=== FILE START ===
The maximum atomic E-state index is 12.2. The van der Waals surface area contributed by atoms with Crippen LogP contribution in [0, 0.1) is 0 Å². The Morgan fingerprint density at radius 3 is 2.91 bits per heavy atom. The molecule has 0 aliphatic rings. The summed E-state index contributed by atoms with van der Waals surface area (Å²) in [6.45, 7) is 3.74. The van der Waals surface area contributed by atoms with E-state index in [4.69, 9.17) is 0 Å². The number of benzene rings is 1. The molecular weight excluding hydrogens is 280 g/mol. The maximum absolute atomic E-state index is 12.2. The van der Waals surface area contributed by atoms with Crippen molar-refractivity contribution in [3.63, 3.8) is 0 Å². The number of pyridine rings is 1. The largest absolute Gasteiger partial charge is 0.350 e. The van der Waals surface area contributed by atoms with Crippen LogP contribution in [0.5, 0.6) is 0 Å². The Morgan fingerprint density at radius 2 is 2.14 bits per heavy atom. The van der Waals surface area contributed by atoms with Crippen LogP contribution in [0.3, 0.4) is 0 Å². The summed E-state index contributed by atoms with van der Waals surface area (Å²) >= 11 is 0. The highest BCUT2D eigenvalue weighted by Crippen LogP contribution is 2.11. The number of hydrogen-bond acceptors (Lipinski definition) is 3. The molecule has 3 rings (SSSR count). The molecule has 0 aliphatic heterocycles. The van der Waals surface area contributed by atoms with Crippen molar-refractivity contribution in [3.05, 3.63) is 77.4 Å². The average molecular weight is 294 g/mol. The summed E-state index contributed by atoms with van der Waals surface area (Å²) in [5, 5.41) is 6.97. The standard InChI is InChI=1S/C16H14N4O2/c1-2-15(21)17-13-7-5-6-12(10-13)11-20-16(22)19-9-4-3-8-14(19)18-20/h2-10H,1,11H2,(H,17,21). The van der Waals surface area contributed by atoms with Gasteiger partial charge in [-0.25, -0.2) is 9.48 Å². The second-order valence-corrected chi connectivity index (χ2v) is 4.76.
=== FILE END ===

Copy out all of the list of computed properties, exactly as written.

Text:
The maximum atomic E-state index is 12.2. The van der Waals surface area contributed by atoms with Crippen LogP contribution in [0, 0.1) is 0 Å². The Morgan fingerprint density at radius 3 is 2.91 bits per heavy atom. The molecule has 0 aliphatic rings. The summed E-state index contributed by atoms with van der Waals surface area (Å²) in [6.45, 7) is 3.74. The van der Waals surface area contributed by atoms with E-state index in [4.69, 9.17) is 0 Å². The number of benzene rings is 1. The molecular weight excluding hydrogens is 280 g/mol. The maximum absolute atomic E-state index is 12.2. The van der Waals surface area contributed by atoms with Crippen molar-refractivity contribution in [3.63, 3.8) is 0 Å². The number of pyridine rings is 1. The largest absolute Gasteiger partial charge is 0.350 e. The van der Waals surface area contributed by atoms with Crippen LogP contribution in [0.5, 0.6) is 0 Å². The Morgan fingerprint density at radius 2 is 2.14 bits per heavy atom. The van der Waals surface area contributed by atoms with Crippen LogP contribution in [0.3, 0.4) is 0 Å². The summed E-state index contributed by atoms with van der Waals surface area (Å²) >= 11 is 0. The highest BCUT2D eigenvalue weighted by Crippen LogP contribution is 2.11. The number of hydrogen-bond acceptors (Lipinski definition) is 3. The molecule has 3 rings (SSSR count). The molecule has 0 aliphatic heterocycles. The van der Waals surface area contributed by atoms with Crippen molar-refractivity contribution in [3.05, 3.63) is 77.4 Å². The average molecular weight is 294 g/mol. The summed E-state index contributed by atoms with van der Waals surface area (Å²) in [5, 5.41) is 6.97. The standard InChI is InChI=1S/C16H14N4O2/c1-2-15(21)17-13-7-5-6-12(10-13)11-20-16(22)19-9-4-3-8-14(19)18-20/h2-10H,1,11H2,(H,17,21). The van der Waals surface area contributed by atoms with Gasteiger partial charge in [-0.25, -0.2) is 9.48 Å². The second-order valence-corrected chi connectivity index (χ2v) is 4.76.